If you think you know everything about San Francisco... think again. Trivial: Did you know the city's official instrument is an accordion. And SF is also known for its vibrant art scene, with plenty of museums including the SF MOMA.
If you walk around, you'll notice there's art just about everywhere in this city. And, there's more hidden gems in this city that's away from the usual tourist spots.
Cameras obscuras were popular tourist attractions at seaside and scenic locations in the 19th and early 20th centuries. They were also popular for their educational qualities.
There have been at least three cameras obscuras in San Francisco. The first was at Woodward's Gardens. The second Cliff House also contained a camera obscura which was destroyed in the fire that burned the Cliff House in 1907. The camera obscura built by Floyd Jennings in 1946 was the second one to be placed at the Cliff House site, a testament to the enduring fascination of the public with the scenic beauty of this spot.
This camera obscura is one of only two such optical instruments in California. The other is in Santa Monica and was moved in 1955 from its original location near the Santa Monica Pier to the Senior Recreational Center in Santa Monica. The camera obscura in San Francisco appears to be the last example of a camera obscura in the United States that is contained in a free standing building and is older than fifty years of age.
Ingleside Terraces Sundial
Touted as the world's biggest sundial when it was built, this tranquil monument dominates a quiet cul-de-sac within the Ingleside Terraces residential area, an area of upper income homes created by the Urban Realty Improvement Company in 1912.
Secret Tiled Staircase
The 16th Avenue Staircase is 163 steps of mosaic tiles, a colourful staircase hidden in the Sunset district of San Francisco. With the help of artists and many neighbourhood volunteers, and was inspired by the Selarón staircase in Rio de Janeiro, a brightly colored tiled staircase and popular tourist destination. All the mosaics are donated by the community. At the very top is the sun (the stairs ascend from “sea Level” to the sun—get it?). There’s also another garden at the bottom and one of the last crops of Franciscan formation at the top (it has its own biozone!).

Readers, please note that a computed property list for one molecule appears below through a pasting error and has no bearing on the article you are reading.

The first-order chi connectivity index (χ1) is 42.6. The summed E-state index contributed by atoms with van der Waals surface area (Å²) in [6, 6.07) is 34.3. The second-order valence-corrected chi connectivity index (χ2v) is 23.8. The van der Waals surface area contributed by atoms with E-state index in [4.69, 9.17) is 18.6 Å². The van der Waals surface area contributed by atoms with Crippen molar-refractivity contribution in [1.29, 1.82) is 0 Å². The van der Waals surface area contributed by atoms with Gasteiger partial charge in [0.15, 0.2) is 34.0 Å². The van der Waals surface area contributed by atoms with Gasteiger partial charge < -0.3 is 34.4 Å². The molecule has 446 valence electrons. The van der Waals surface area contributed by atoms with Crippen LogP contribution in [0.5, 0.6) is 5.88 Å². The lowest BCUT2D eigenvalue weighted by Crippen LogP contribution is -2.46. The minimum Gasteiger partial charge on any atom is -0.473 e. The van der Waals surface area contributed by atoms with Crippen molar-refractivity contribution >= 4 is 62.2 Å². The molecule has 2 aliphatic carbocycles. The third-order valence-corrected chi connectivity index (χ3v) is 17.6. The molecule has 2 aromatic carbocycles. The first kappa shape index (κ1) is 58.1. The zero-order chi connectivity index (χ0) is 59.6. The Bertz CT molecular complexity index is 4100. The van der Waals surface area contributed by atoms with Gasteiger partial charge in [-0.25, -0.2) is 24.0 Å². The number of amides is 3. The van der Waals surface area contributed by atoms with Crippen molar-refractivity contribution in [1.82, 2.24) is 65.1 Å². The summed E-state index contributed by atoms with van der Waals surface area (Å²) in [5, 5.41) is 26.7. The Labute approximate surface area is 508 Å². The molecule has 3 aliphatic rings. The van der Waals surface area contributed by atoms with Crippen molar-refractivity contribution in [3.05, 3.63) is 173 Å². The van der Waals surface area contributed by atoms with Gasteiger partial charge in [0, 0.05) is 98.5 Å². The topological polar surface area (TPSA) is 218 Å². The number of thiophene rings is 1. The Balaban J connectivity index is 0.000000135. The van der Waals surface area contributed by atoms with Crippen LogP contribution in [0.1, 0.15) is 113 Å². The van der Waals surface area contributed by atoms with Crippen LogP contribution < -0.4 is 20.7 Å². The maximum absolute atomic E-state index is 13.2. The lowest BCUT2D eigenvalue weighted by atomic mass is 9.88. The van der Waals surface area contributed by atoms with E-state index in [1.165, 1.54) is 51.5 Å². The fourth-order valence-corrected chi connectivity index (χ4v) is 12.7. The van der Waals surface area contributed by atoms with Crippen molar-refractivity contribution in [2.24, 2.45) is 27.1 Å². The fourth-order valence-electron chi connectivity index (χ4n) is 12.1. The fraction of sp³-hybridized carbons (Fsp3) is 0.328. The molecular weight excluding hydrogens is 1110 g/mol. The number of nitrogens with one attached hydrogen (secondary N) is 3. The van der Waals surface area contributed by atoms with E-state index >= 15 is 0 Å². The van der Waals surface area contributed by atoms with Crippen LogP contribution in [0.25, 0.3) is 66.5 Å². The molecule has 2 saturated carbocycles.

Photo: Ben Banner
Labyrinth at Land’s End
San Francisco artist Eduardo Aguilera was first inspired by learning about other historic labyrinths, and then moved to create his own after spending time along the rocky shoreline of Land’s End, lighting candles and creating a small shrine to, in the artist’s own words, “peace, love and enlightenment.” Aguilera’s creation is constructed simply of a stone outline following the classic seven-circuit Chartres labyrinth. At first he hoped to keep it anonymous but his work was quickly discovered by other hikers and explorers.
The labyrinth has been destroyed on two occasions by persons unknown, but Aguilera rebuilt it each time. In 2004 the artist lit the labyrinth with candles for the Winter Solstice, and in 2005 he lit it ablaze for the Vernal Equinox. One of the last incidents happened in 2015 when the Labyrinth was destroyed yet again. However, a month later the author with a team of volunteers restored the design.
Built in 1870 by John Hamlin Burnell, a young English immigrant with plans for a brewery to supply the over 800 saloons serving the growing city. Beer was already a popular choice in San Francisco, with several local breweries already competing for business. But Burnell’s new property had a secret advantage: An underground aquifer that provided pure cold water, perfect for brewing - not to mention free. He built himself not only the workspaces for the Albion Porter & Ale Brewery, but also a castle home. Although relatively petite and built into a hillside, it features a distinctive tower built from stones pulled from cargo ship’s ballast, modeled after Norman fortifications Burnell loved back home.
Photo: The Wave Organ
The Wave Organ
Located on a jetty in the San Francisco Bay, the Wave Organ was built in 1986. In collaboration with the Exploratorium, artist Peter Richards built an acoustic sculpture that amplifies the sounds of the waves in the bay. The organ’s jetty was constructed with carved granite and marble from a demolished cemetery.
The instrument itself is comprised of more than 20 PVC and concrete pipes that extend down into the water at various elevations. The sound is created by waves crashing against the ends of these pipes. When the waves roll in, the pipes resound with liquid music: low, gurgling notes that ebb and flow with the restless movement of the ocean and the changing of the tides.
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